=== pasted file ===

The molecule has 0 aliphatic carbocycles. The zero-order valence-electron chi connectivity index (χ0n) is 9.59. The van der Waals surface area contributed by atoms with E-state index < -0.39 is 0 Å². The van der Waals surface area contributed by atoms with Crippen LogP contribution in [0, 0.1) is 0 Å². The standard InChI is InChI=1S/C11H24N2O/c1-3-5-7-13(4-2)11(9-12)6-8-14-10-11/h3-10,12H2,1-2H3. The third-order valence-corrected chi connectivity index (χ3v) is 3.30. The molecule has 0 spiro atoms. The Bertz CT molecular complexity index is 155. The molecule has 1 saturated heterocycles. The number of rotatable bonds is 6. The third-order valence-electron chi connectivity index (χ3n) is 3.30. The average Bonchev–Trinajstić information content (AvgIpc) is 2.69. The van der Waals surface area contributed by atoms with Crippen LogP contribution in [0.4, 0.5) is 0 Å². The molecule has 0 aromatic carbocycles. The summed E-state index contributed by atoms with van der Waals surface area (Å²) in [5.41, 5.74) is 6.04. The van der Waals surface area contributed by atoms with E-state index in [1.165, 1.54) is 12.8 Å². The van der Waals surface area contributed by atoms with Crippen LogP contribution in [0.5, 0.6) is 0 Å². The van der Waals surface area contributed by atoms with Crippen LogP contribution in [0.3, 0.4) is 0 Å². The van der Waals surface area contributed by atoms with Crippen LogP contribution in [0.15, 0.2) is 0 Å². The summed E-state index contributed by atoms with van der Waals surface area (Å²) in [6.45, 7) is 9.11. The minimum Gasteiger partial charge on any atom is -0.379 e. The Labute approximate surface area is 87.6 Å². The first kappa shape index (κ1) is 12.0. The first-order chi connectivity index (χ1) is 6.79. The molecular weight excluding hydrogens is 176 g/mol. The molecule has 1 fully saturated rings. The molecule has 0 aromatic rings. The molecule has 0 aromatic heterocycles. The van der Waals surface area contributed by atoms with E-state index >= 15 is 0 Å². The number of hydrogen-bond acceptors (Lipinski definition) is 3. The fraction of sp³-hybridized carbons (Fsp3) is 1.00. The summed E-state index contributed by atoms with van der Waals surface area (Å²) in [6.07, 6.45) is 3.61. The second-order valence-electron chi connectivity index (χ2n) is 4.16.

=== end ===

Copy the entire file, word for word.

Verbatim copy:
The molecule has 0 aliphatic carbocycles. The zero-order valence-electron chi connectivity index (χ0n) is 9.59. The van der Waals surface area contributed by atoms with E-state index < -0.39 is 0 Å². The van der Waals surface area contributed by atoms with Crippen LogP contribution in [0, 0.1) is 0 Å². The standard InChI is InChI=1S/C11H24N2O/c1-3-5-7-13(4-2)11(9-12)6-8-14-10-11/h3-10,12H2,1-2H3. The third-order valence-corrected chi connectivity index (χ3v) is 3.30. The molecule has 0 spiro atoms. The Bertz CT molecular complexity index is 155. The molecule has 1 saturated heterocycles. The number of rotatable bonds is 6. The third-order valence-electron chi connectivity index (χ3n) is 3.30. The average Bonchev–Trinajstić information content (AvgIpc) is 2.69. The van der Waals surface area contributed by atoms with Crippen LogP contribution in [0.4, 0.5) is 0 Å². The molecule has 0 aromatic carbocycles. The summed E-state index contributed by atoms with van der Waals surface area (Å²) in [5.41, 5.74) is 6.04. The van der Waals surface area contributed by atoms with E-state index in [1.165, 1.54) is 12.8 Å². The van der Waals surface area contributed by atoms with Crippen LogP contribution in [0.5, 0.6) is 0 Å². The van der Waals surface area contributed by atoms with Crippen LogP contribution in [0.3, 0.4) is 0 Å². The van der Waals surface area contributed by atoms with Crippen LogP contribution in [0.15, 0.2) is 0 Å². The summed E-state index contributed by atoms with van der Waals surface area (Å²) in [6.45, 7) is 9.11. The minimum Gasteiger partial charge on any atom is -0.379 e. The Labute approximate surface area is 87.6 Å². The first kappa shape index (κ1) is 12.0. The first-order chi connectivity index (χ1) is 6.79. The molecular weight excluding hydrogens is 176 g/mol. The molecule has 1 fully saturated rings. The molecule has 0 aromatic rings. The molecule has 0 aromatic heterocycles. The van der Waals surface area contributed by atoms with E-state index >= 15 is 0 Å². The number of hydrogen-bond acceptors (Lipinski definition) is 3. The fraction of sp³-hybridized carbons (Fsp3) is 1.00. The summed E-state index contributed by atoms with van der Waals surface area (Å²) in [6.07, 6.45) is 3.61. The second-order valence-electron chi connectivity index (χ2n) is 4.16.